Unlocked with huge skeleton keys, the cell doors at the 162-year-old Paterei Prison open with a piercing squeal and slam shut with deafening clangs that echo along cold, labyrinthine hallways.
The contrast between this jail in Estonia's capital and those in the Nordic nations a short flight across the Baltic Sea couldn't be more stark: Nordic prisons are more akin to low-cost hotels -- sparkling clean, well-ordered, equipped with modern conveniences.
Prison conditions in Estonia and the other two Baltic states, Latvia and Lithuania, which joined the European Union on May 1, are raising concern among prison reform advocates. Those advocates include many Baltic officials, among them Toomas Malva, the warden at Paterei.
"It's so bad. You're really in a 19th-century prison," he lamented while giving a tour of the seafront jail, which was built during Russian czarist rule in 1842 as a fortress and later turned into a prison.
Estonia, Latvia and Lithuania are successfully closing the economic gap with old E.U. members in many ways, as illustrated by their high-tech banking systems and advanced Internet infrastructures. New glassy skyscrapers just a few minutes' drive from Paterei are monuments to the dramatic changes in Tallinn.
But prisons are some of the dreariest examples of where the Baltic states fall short of E.U. norms. Thirteen years after the breakup of the Soviet Union, the legacy of prisons operated more as labor camps, or gulags, lives on in Estonia, Latvia and Lithuania.
Baltic officials readily acknowledge the problem.
They point to the partial closure of Paterei as proof that they are doing what they can as quickly as they can. Most of its inmates were recently transferred to the newly built Tartu Prison in southern Estonia. But Paterei still holds 130 inmates in a hospital ward.
"The Baltic states are in the process of moving on from the legacy of the Soviet gulag system," said Andrew Coyle, who heads the London-based International Center for Prison Studies. "They've still got a long way to go, but they have begun the process."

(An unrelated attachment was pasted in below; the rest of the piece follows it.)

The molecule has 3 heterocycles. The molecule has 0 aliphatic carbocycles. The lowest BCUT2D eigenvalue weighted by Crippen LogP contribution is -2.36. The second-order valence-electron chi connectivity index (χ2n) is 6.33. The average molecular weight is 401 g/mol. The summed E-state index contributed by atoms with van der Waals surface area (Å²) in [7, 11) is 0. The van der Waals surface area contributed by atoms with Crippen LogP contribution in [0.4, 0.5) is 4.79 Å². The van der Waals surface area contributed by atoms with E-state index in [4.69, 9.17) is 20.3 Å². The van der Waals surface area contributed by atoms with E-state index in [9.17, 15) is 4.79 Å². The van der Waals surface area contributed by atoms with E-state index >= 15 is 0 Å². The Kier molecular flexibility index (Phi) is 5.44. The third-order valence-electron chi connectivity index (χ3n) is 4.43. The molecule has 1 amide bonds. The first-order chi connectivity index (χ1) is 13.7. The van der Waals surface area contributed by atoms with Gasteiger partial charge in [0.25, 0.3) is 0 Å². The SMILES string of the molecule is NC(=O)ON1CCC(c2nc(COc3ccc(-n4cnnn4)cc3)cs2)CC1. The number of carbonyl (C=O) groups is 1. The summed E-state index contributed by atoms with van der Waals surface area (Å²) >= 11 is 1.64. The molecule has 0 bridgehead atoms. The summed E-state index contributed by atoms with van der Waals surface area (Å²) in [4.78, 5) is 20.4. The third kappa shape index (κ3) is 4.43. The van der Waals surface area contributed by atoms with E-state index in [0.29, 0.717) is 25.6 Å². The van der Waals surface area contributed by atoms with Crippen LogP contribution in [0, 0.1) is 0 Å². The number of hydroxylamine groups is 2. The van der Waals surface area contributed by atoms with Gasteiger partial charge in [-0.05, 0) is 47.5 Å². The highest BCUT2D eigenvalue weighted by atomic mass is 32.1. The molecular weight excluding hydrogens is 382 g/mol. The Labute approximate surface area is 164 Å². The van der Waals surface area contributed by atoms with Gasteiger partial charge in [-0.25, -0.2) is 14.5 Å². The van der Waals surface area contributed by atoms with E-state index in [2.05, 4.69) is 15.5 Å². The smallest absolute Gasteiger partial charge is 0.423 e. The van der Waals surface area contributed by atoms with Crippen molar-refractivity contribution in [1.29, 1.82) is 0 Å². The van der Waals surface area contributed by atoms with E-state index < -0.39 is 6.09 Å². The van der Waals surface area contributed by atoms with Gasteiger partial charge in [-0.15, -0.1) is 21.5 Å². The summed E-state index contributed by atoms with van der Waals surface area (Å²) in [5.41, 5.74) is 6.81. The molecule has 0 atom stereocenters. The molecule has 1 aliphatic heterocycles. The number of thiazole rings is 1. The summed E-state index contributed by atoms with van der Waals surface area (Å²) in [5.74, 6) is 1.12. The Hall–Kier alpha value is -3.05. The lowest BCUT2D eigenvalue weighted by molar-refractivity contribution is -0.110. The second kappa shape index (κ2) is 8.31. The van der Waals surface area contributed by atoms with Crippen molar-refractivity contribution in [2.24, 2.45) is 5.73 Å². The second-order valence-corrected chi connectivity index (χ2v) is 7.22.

One worrying statistic, Coyle said, is the imprisonment rate among the more than 7 million people of the three Baltic republics: 300 of every 100,000 residents are behind bars. That is three times the average for the pre-expansion European Union.
Prison authorities don't try to defend the system inherited from the Soviet Union, which stressed long sentences and little chance for parole. But they say a lack of money -- and sometimes, political will -- is hampering reform.
"The government seems to think the budget funds are more needed in other areas," said Karlis Serzants, a spokesman for the Latvian Prison Administration. "It's also a political issue, with many believing that an inmate shouldn't lead a better life than a retiree."
There's not much danger of that in Baltic prisons. Many are overcrowded and ridden with disease. In some, drug-resistant tuberculosis and the AIDS virus are spreading at epidemic levels; illegal drug use and violence are rampant.
In 2002, HIV infections blamed on intravenous drug use hit nearly 300 of the 2,000 inmates at Alytus Prison in Lithuania.
Olavi Israel, a reform-minded Estonian warden, said the gulf between Nordic and Baltic jails became all too evident when he met an Estonian inmate during a recent visit to a prison in Finland.
"I asked him if they were treating him well and if he would like to come back to Estonia. He dropped his shovel and walked away. He avoided me for the rest of my visit," said Israel, who runs the notorious Murru Prison, 30 miles west of Tallinn.
The reaction is easy to understand from inside Murru.
Built in the 1930s, it holds 1,600 inmates, half of Estonia's prisoners. As many as 15 inmates can share a single, austere cell, giving each an average of 27 square feet of living space. E.U. standards recommend one inmate per cell, and where that's not possible, at least 43 square feet of living space per inmate.
As they take their first steps toward improving conditions for prisoners, the Baltic states are also changing criminal laws to conform to E.U. practices, with shorter sentences and more alternatives to jail time.
In Lithuania, the number of inmates has dropped by more than 20 percent to 8,000 since a new penal code took effect last year, said Tomas Baranovas, a Justice Ministry official in charge of legal institutions. Prisons have also been renamed "correctional houses" to reflect a switch in focus from punishment to rehabilitation.
Still, prison officials in all three countries complain that they need more money to carry out reforms.
"All the prison staff is just waiting for new prisons," said Israel. "What we are looking for are conditions where we can rehabilitate prisoners back into the community. In these conditions, we can't do that."